Kelowna may be known for being a four season playground, but if you use a mobility aid like my wife Cara (a t6 paraplegic), you’ll quickly notice it’s also one of the most accessible cities to visit in the province.
Not only is Kelowna full of wheelchair-accessible hotels, restaurants, and beaches; but also several outdoor “trails” to check out as well. Cara loves to stay active and so we’re always looking for new and well-maintained areas to explore.
Here are five accessible pathways in and around Kelowna we would recommend checking out when you’re visiting Kelowna.
Downtown Waterfront Boardwalk
Downtown Kelowna waterfront. Photo by: Nic Collar Film.
Leisurely strolling the Waterfront Boardwalk is one of our favourite ways to spend a day. We like to start from the bridge and head towards the Rotary Marsh Bird Sanctuary. The path is smooth the entire way and shows-off Kelowna’s stunning lake views. In City Park, there are many different free-to-use sports courts near the path, and a playground and waterpark for the kids! We like to pack lunch and enjoy it on one of the many picnic tables you’ll find throughout the boardwalk. On-leashed dogs are also welcome here, and there are several accessible bathrooms along the way.
Once you get to the end you can stroll through the Bird Sanctuary and if you’re lucky enough you’ll see turtles, beavers, and of course many different species of birds. Just be aware that the paved pathway ends here and the Sanctuary path is mainly hard-packed gravel.
The Rail Trail (Downtown to Kelowna Airport)
Okanagan Rail Trail, Kelowna. Photo created in partnership with the Okanagan Rail Trail and Thompson Okanagan Tourism Association.
Originally built to transport Okanagan produce and lumber across the country, the Okanagan Rail Trail is now used for recreation by people of all ages and disabilities. The trail starts at the north end of Kalamalka Lake and ends in downtown Kelowna, and once completed (a seven-kilometre section beginning north of the Kelowna International Airport to Lake Country is currently closed for construction) it will span nearly 50km. We love that the path is away from roads and traffic, and over 24km of the trail runs parallel to lakes. The surface is well-maintained and almost near-level, and the section from the Kelowna Airport to downtown Kelowna is completely paved for those who can’t navigate hard-packed gravel.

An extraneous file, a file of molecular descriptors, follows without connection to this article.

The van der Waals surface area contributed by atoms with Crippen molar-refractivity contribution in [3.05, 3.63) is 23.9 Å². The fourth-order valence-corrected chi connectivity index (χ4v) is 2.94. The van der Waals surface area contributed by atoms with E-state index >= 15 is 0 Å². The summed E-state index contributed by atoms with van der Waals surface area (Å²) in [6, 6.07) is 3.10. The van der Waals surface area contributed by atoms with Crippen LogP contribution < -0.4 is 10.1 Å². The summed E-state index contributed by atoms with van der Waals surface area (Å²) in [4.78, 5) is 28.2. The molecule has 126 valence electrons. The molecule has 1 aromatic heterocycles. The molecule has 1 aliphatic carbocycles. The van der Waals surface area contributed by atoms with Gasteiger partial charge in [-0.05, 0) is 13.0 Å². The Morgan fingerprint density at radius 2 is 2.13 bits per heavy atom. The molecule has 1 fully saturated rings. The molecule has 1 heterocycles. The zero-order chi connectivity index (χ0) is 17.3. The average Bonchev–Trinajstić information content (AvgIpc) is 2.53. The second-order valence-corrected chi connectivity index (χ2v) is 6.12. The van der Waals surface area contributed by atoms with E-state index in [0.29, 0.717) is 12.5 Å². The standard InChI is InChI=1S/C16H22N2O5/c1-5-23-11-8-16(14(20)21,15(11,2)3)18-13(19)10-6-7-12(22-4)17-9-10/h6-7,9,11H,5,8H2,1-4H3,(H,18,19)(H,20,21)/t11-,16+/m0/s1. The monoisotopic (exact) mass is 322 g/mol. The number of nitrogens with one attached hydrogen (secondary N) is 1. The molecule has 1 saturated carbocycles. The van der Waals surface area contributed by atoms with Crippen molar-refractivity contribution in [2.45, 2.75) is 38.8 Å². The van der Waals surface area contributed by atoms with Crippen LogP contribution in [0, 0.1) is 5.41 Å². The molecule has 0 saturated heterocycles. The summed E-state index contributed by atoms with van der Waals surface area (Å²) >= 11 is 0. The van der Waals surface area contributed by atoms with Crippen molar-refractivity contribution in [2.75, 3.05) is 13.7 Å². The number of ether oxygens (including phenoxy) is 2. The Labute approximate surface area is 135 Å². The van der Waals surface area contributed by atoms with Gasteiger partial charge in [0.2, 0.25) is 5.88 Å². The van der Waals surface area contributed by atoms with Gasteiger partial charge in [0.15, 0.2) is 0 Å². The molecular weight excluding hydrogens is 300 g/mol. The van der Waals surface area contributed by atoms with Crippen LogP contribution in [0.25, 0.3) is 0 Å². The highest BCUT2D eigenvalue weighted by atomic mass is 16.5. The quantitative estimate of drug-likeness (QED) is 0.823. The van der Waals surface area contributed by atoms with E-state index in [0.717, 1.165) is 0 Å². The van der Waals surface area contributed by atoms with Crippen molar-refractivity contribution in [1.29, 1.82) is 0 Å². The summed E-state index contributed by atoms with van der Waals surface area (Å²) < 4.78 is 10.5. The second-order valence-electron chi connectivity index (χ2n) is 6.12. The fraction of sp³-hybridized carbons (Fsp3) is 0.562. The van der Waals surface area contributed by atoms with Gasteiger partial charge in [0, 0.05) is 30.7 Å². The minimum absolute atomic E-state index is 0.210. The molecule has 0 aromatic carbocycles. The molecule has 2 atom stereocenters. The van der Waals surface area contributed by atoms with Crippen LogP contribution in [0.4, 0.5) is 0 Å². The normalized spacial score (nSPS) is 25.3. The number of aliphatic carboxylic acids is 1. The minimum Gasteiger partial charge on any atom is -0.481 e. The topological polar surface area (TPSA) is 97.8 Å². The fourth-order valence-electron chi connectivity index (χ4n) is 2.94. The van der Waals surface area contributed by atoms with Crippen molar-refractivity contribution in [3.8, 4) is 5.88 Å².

Throughout the length of the trail, you’ll find interpretive sites, heritage markers, artwork, as well as other reading material for those who want to learn a little more.
Photo credit: District of Peachland
The Beach Avenue Walk in Peachland (also known as Centennial Way) never disappoints! The eight-kilometre paved pathway is a great way to see what Peachland has to offer and it can be enjoyed any time of the year. The path runs along Okanagan Lake and has restaurants and other local businesses on one side of the street, and parks and beaches on the other. Once you reach Bliss Bakery (highly recommended!) the path continues along the lake but away from the busier parts of the street. It’s less travelled which is great for people who want a bit more of a peaceful stroll, as it does tend to get quite busy in the summer months.
In 2019 the Ray Kandola Heritage Pier was opened on the south end of the walk. The 120-metre pier is fully accessible for anyone with a disability and is a first of its kind on Okanagan Lake. It adds accessibility to an area of the waterfront that was previously unusable. The pier is also known to be a great fishing spot, with several breakout areas along the way.
Gellatly Nut Farm/The Cove West Kelowna
Gellatly Nut Farm Regional Park. Photo by: Ken Hagen
The Gellatly Nut Farm Regional Park is located on the Westside of Okanagan Lake and is a beautiful easy walk through the shady trees and offers plenty of benches for resting and snack stops! Keep an eye out for tree markers for those who are curious as to the different types of nuts that are grown at the farm. This pathway consists of hard-packed gravel, but you can continue on towards The Cove Lakeside Resort which is completely paved if you’re needing a more accessible surface. As with most of our favourite pathways, this one runs parallel to the lake and the views will not disappoint! You’ll also find the LakeSurf Okanagan marina on your walk, where you can rent a variety of fun water toys should you be looking to spend a day on the water.
The Abbott Street Corridor runs from Kelowna City Park to Strathcona Beach Park and offers a wide, paved pathway that was designed for either walking or biking. You’ll find several Beach Access stops along the path so if you get too hot on your walk you can jump in the lake for a quick cool down! We love that you can really spend an entire day enjoying this walk, as it’s not only close to the beach, but to many restaurants and several other businesses as well (if you continue south on Abbott Street you can reach Pandosy Village which only one block east). Our favourite time of year for this stroll is actually in the fall, as the path is full of trees and their colour-changing leaves are beautiful to see.
Whether you have accessibility needs or not, Kelowna is home to many well-maintained, flat and smooth pathways for people of all abilities to enjoy. Make sure you take advantage of these stunning trails on your next visit!